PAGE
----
More concretely, it is a hard pill to swallow knowing there is no pill to swallow. The most important steps to support your immune system require discipline and habit.
(G) Exercise, Food and Meditation
Ward off illness with these three staples of a healthy body. ...the best things you can do for yourself when you’re sick are rest, eat well, don’t turn little things into lions, and remember that your immune system, if given your support, will likely do a darn good job of keeping you at harmony with the world.
allergies  bacteria  books  defensive_tactics  exercise  food  habits  homeostasis  howto  immune_system  inflammation  meditation  mens'_health  mindfulness  priorities  self-discipline  sleep  sleeplessness  steady-state  threats  viruses 
18 days ago by jerryking
Gut feelings: How microbes may affect your mental health
MAY 24, 2019 | The Globe and Mail | PAUL TAYLOR.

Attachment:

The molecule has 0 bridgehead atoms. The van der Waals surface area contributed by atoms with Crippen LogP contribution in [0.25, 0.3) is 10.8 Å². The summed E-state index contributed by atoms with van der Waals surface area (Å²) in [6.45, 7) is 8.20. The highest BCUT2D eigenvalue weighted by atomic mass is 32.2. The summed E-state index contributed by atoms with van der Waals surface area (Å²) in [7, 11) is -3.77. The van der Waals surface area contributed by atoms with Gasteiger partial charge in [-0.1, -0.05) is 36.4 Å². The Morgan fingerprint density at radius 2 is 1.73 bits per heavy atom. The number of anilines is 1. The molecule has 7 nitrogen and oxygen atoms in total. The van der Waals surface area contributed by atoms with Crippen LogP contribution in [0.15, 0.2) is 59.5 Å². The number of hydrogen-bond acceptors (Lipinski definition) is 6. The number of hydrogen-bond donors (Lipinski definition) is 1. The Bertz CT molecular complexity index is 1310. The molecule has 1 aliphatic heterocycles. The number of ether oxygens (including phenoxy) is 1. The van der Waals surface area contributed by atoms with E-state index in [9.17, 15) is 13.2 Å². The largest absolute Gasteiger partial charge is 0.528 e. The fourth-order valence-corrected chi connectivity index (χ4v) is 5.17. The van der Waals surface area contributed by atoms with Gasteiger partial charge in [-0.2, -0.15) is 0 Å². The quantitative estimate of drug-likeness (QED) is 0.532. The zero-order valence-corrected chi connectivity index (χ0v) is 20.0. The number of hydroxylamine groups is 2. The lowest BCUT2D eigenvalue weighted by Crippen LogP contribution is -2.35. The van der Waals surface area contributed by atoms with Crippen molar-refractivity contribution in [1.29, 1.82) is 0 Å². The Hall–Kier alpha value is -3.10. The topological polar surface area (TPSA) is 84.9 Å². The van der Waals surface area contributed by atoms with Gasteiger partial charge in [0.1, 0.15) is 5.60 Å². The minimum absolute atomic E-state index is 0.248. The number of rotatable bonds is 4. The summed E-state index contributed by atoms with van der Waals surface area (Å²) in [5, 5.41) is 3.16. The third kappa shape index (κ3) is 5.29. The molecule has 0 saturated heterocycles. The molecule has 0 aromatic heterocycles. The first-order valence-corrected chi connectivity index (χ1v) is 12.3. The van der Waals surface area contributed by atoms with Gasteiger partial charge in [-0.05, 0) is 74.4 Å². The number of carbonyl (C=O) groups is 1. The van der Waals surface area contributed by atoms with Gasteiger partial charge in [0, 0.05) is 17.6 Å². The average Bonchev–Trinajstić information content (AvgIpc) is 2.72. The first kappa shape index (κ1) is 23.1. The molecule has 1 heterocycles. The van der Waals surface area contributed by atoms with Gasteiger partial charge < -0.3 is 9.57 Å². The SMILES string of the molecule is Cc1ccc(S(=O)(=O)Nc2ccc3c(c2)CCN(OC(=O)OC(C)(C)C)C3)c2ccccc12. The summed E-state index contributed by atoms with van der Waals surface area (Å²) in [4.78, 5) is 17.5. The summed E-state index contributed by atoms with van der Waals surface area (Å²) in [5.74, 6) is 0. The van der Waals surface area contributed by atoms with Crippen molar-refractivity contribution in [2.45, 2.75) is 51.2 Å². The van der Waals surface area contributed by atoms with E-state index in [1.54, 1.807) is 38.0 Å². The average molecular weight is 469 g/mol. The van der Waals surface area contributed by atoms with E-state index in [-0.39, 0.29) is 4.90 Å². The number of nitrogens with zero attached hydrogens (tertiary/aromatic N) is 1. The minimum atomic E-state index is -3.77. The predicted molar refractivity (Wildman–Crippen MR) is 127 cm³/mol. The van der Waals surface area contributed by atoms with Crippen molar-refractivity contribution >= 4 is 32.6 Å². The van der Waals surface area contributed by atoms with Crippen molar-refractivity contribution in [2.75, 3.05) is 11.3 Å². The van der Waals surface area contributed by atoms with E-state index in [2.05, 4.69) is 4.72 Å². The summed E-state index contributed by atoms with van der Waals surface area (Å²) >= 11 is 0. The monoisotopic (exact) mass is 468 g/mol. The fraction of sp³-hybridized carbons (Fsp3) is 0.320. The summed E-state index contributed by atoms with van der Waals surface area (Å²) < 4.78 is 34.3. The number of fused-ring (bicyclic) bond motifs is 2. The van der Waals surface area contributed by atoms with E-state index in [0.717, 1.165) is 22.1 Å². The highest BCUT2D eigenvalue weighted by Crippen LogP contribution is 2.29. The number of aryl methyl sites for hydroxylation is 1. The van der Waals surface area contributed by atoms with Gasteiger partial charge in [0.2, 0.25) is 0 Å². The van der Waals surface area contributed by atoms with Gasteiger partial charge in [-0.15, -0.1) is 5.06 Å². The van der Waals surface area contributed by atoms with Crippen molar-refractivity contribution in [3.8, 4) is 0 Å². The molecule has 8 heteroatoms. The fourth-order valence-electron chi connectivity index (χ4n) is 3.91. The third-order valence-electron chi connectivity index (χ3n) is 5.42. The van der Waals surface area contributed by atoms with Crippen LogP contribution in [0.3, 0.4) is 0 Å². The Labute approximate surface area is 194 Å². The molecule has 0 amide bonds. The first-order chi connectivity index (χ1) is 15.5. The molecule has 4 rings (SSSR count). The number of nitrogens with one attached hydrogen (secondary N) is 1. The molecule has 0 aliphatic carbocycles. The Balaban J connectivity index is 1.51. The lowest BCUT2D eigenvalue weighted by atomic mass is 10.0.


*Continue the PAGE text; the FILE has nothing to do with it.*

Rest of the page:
......A growing body of research suggests that what’s happening in the gut may also have an impact on the brain.....In a study published in February, for instance, Belgian scientists reported that two types of gut bacteria tend to be depleted in people with depression. The significance of this study is still open to debate. Although the scientists found “an association” between the absence of certain gut microbes and depression, they didn’t actually prove one thing causes the other......adds support to earlier studies that demonstrated mood and behaviour could be altered by manipulating the gut’s microbial contents.......It was once thought that depression resulted from a “chemical imbalance” in the brain. Based on this theory, patients should feel better by simply taking medications that restore the brain’s correct chemical balance.